Mozilla to Europeans updating eIDAS: Let’s give this more thought
Mozilla is waving off European Commission members, who are considering an update to their 2014 digital ID framework for online transactions.
The foundation, developer of the Firefox browser, pushes its pro-privacy stance hard. That is why it is noteworthy that its executives oppose digital ID security efforts by the only major economy that also seems to prioritize online privacy.
Indeed, executives at Mozilla say that they will not be able to honor their security commitments to Firefox users.
Important problems need to be addressed in the draft rules, however, according to a Mozilla white paper.
Changes being discussed would make browsers suspend root store policies necessary to maintain trust and security, Mozilla executives say. The policies “underpin a system of online trust” critical to protecting the security of every person using a browser.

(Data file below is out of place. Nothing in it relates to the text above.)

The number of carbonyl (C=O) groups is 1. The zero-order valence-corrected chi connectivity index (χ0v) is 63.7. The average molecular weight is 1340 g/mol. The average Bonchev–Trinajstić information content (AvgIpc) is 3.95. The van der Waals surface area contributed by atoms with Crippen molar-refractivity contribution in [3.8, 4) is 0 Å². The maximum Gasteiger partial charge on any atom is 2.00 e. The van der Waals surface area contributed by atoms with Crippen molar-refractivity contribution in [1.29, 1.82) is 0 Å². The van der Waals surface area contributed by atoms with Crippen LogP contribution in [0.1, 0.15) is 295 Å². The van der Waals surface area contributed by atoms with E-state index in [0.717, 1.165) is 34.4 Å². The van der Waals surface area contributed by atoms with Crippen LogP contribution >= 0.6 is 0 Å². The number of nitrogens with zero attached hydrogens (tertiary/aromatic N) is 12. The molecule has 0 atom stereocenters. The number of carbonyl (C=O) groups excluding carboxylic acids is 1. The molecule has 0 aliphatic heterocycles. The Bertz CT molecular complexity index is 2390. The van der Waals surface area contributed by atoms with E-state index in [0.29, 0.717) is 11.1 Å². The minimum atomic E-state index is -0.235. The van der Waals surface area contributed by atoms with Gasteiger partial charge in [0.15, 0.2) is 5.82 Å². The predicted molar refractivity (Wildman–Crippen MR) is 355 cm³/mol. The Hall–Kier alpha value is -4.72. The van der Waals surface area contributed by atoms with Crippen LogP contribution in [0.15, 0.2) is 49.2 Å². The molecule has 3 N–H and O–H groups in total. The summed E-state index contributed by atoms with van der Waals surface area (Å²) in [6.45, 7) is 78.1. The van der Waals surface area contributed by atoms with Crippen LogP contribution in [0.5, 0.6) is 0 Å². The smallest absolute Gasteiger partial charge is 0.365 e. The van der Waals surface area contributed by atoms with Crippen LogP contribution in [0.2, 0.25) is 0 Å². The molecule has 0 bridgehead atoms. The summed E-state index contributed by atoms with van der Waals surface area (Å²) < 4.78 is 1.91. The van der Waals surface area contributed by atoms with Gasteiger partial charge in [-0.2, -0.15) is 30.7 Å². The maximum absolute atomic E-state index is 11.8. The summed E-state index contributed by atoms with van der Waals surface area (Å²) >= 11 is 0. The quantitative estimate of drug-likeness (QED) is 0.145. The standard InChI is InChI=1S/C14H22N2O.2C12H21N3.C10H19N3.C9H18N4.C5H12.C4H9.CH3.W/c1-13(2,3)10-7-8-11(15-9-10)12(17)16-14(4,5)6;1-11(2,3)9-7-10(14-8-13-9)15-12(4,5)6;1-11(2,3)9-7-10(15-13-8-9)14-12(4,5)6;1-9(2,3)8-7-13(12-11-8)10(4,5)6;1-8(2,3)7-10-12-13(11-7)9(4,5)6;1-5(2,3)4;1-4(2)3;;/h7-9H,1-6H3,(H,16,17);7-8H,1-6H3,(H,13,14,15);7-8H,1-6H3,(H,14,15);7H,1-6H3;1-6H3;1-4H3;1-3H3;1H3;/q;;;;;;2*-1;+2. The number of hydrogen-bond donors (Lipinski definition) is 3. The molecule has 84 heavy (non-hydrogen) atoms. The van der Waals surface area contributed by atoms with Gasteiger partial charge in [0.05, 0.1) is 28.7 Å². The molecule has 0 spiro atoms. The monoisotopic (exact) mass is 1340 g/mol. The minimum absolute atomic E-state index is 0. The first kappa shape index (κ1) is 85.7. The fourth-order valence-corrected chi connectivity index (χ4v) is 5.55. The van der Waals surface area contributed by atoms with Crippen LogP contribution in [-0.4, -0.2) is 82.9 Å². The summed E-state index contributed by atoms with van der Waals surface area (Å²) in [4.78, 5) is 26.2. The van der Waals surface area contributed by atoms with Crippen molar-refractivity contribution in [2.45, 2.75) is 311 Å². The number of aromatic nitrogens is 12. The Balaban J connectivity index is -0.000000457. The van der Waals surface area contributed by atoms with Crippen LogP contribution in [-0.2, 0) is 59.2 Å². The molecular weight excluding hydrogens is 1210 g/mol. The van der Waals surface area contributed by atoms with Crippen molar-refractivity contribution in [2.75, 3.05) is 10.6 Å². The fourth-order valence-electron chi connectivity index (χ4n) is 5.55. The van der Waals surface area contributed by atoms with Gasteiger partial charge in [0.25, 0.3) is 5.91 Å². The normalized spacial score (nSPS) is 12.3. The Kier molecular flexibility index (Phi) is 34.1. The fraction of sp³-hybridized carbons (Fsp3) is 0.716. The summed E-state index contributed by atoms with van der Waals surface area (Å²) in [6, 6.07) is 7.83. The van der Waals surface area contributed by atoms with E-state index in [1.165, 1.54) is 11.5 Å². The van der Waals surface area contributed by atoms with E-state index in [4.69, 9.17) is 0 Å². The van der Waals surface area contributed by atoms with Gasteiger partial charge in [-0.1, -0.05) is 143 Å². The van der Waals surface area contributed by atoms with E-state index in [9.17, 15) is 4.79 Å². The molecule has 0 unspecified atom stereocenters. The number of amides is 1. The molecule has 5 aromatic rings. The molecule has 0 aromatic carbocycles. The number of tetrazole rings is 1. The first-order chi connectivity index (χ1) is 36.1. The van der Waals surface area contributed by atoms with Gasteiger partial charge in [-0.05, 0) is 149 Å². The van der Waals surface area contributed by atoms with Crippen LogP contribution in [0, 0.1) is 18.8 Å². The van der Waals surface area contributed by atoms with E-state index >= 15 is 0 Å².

Browsers also would have to accept website certificates that are “based on a flawed certificate architecture that is ill-suited” for online risks today. The so-called qualified web authentication certificates, or QWACs, are too risky, according to Mozilla.
Extended validation (EV) certificate architectures, which are based on QWACs, wrongly convince people that they are safe at a given site only to leave them open to phishing and domain impersonation.
In fact, according to a Mozilla blog post, “no major browser showcases EV certificates directly in the URL address bar.”
For these reasons, Mozilla says, the revisions being considered by the commission cannot make support for QWACs mandatory for browsers.